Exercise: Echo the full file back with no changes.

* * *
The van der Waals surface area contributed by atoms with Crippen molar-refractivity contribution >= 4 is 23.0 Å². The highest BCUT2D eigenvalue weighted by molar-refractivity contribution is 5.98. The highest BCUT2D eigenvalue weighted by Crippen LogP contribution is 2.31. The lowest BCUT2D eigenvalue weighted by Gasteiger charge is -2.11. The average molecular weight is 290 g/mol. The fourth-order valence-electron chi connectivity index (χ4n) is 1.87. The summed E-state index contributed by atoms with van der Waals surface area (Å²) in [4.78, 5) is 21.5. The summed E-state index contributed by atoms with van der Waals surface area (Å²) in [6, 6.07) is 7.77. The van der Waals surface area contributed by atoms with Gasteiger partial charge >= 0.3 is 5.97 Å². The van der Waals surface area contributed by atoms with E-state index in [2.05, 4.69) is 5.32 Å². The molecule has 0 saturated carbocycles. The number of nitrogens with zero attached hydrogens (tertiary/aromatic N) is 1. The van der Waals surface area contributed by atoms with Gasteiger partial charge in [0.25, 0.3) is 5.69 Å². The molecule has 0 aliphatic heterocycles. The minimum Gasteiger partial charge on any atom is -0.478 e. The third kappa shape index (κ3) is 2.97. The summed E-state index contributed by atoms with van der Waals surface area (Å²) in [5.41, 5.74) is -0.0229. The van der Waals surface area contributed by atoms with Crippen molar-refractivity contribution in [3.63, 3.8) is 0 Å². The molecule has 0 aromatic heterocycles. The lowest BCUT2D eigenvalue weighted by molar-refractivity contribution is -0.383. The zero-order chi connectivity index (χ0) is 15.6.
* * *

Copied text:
The van der Waals surface area contributed by atoms with Crippen molar-refractivity contribution >= 4 is 23.0 Å². The highest BCUT2D eigenvalue weighted by molar-refractivity contribution is 5.98. The highest BCUT2D eigenvalue weighted by Crippen LogP contribution is 2.31. The lowest BCUT2D eigenvalue weighted by Gasteiger charge is -2.11. The average molecular weight is 290 g/mol. The fourth-order valence-electron chi connectivity index (χ4n) is 1.87. The summed E-state index contributed by atoms with van der Waals surface area (Å²) in [4.78, 5) is 21.5. The summed E-state index contributed by atoms with van der Waals surface area (Å²) in [6, 6.07) is 7.77. The van der Waals surface area contributed by atoms with Gasteiger partial charge >= 0.3 is 5.97 Å². The van der Waals surface area contributed by atoms with E-state index in [2.05, 4.69) is 5.32 Å². The molecule has 0 saturated carbocycles. The number of nitrogens with zero attached hydrogens (tertiary/aromatic N) is 1. The van der Waals surface area contributed by atoms with Gasteiger partial charge in [0.25, 0.3) is 5.69 Å². The molecule has 0 aliphatic heterocycles. The minimum Gasteiger partial charge on any atom is -0.478 e. The third kappa shape index (κ3) is 2.97. The summed E-state index contributed by atoms with van der Waals surface area (Å²) in [5.41, 5.74) is -0.0229. The van der Waals surface area contributed by atoms with Crippen molar-refractivity contribution in [3.63, 3.8) is 0 Å². The molecule has 0 aromatic heterocycles. The lowest BCUT2D eigenvalue weighted by molar-refractivity contribution is -0.383. The zero-order chi connectivity index (χ0) is 15.6.